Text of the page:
But always remember.  The Stone Roses?  Just a band.

Photo borrowed from here, which also contains an article demolishing some of the other nineties indie myths. Worth a read!

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The truth

It is difficult to imagine the emotions that the families of the 96 victims of the Hillsborough Disaster must be feeling today, at the news that all government papers – including uncensored cabinet meeting minutes – are to be made available to the independent panel chaired by the Bishop of Liverpool.

The dignity with which the families have fought the official version of events, while coping with the sudden and shocking loss of their relatives, is an inspiration.  It is perhaps testament to their bravery that many of the MPs who spoke in Monday’s debate on the release of the papers were fighting back tears.  Although with emotions running so high, it was also fitting that Labour MP for Walton in Liverpool, Steve Rotherham opened his address by saying:

I have been careful not to base my account of events on emotion. I have ensured that I have clear and referenced evidence to support all my contentions.

He went on to talk about what the release of the papers will mean to those who have been campaigning for justice:

Misdirection, obfuscation and damned lies were all used as smokescreens to deflect attention away from the guilty. Institutional complacency and gross negligence, coupled with an establishment cover-up, have added to the sense that there was an orchestrated campaign to shift blame from those who were really responsible on to the shoulders of Liverpool fans. Many myths have been perpetrated about the events of 15 April 1989.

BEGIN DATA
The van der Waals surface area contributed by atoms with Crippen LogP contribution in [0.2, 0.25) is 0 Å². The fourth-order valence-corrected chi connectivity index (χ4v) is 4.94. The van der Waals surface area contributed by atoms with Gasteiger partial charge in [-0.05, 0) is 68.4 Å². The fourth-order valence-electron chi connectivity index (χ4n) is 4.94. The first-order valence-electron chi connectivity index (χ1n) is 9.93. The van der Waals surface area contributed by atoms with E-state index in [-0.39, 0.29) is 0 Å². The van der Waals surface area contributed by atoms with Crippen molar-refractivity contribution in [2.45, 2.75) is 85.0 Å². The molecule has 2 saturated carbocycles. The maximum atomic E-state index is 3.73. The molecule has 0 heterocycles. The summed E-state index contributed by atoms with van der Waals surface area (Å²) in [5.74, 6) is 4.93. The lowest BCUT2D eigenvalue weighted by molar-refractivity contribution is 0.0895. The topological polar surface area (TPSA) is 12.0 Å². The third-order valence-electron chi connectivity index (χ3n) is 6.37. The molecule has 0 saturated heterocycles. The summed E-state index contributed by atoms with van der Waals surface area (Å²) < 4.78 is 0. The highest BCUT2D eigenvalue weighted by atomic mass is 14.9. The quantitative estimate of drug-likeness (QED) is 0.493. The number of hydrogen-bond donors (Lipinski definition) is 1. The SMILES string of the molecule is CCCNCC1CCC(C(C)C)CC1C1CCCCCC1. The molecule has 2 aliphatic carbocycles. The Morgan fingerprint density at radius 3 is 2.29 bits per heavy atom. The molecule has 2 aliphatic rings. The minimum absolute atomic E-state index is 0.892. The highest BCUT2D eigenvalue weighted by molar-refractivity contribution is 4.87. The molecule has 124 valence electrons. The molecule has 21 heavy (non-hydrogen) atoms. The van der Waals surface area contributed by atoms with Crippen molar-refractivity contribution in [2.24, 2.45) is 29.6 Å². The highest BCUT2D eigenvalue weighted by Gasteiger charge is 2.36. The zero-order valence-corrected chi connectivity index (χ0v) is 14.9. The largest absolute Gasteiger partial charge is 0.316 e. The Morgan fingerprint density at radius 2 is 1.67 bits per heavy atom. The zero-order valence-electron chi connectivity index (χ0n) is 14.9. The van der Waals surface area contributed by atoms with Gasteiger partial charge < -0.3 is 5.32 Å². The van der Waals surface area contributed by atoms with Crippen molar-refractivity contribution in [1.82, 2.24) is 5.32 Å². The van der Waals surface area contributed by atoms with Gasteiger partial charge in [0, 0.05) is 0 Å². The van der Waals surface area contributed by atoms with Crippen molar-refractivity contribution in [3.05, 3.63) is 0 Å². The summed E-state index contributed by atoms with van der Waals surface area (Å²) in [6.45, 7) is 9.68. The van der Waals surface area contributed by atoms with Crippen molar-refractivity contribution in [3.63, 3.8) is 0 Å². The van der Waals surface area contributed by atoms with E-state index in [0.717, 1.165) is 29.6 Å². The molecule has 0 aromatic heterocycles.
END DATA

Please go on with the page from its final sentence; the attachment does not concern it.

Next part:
It is incredible that the families of the 96 have had to wait 22 years for these smokescreens to lift, and with an estimated 300,000 documents to be released there is still a long road to travel, but I hope that with this announcement we move another step closer to finding out the real truth of what happened that day.

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Characterised by repetitive beats

One of the less fun things about clocking up another birthday is the dawning realisation that each visit to a club could be the last.  As people slow down, the sofa or bar becomes more appealing, especially when weighed against the demands of an all-nighter.

Suddenly it is less certain that the weekend will be spent dancing to great music anywhere outside the confines of your own room.  Another downer is the wry observation that, if – like me – your first experience of the nightlife was back in the mid-nineties, you are maybe sharing a dance floor with people who weren’t even born then.  Close behind comes the realisation that dearly loved tunes are approaching their 20-year anniversary.   Sobering isn’t the word.

But before I got this jaded, the first music I lost my heart to in a darkened club was probably drum ‘n’ bass, except that it wasn’t called that yet.  Lucky enough to be in the right place at the right time, I headed out each weekend with friends from my town and others we had barely heard of.

Although the jungle raves and clubs we frequented were usually located in unglamorous warehouses a million miles from the nearest tube station, hearing sounds like this made all the adventures in getting there and back worthwhile.  That said, I advise fast-forwarding to 01:34 for the good stuff, as the intro is a little over-epic: